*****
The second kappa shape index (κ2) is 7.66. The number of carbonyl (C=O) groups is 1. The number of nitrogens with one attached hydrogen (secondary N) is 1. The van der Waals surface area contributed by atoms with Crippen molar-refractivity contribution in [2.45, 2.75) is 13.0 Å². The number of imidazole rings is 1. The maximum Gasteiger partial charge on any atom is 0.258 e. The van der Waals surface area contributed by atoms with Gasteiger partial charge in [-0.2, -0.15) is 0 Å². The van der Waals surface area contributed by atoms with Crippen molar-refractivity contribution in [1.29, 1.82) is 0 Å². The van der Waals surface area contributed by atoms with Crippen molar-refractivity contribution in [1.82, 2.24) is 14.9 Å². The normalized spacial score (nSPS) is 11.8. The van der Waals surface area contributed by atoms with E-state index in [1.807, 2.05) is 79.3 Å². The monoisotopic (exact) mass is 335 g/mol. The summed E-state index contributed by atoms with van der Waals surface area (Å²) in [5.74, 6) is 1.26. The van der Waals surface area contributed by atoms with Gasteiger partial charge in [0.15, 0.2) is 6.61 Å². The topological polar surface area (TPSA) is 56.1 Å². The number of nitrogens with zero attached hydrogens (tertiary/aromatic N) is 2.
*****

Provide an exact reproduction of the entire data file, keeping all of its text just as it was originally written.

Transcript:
The second kappa shape index (κ2) is 7.66. The number of carbonyl (C=O) groups is 1. The number of nitrogens with one attached hydrogen (secondary N) is 1. The van der Waals surface area contributed by atoms with Crippen molar-refractivity contribution in [2.45, 2.75) is 13.0 Å². The number of imidazole rings is 1. The maximum Gasteiger partial charge on any atom is 0.258 e. The van der Waals surface area contributed by atoms with Gasteiger partial charge in [-0.2, -0.15) is 0 Å². The van der Waals surface area contributed by atoms with Crippen molar-refractivity contribution in [1.29, 1.82) is 0 Å². The van der Waals surface area contributed by atoms with Crippen molar-refractivity contribution in [1.82, 2.24) is 14.9 Å². The normalized spacial score (nSPS) is 11.8. The van der Waals surface area contributed by atoms with E-state index in [1.807, 2.05) is 79.3 Å². The monoisotopic (exact) mass is 335 g/mol. The summed E-state index contributed by atoms with van der Waals surface area (Å²) in [5.74, 6) is 1.26. The van der Waals surface area contributed by atoms with Gasteiger partial charge in [0.15, 0.2) is 6.61 Å². The topological polar surface area (TPSA) is 56.1 Å². The number of nitrogens with zero attached hydrogens (tertiary/aromatic N) is 2.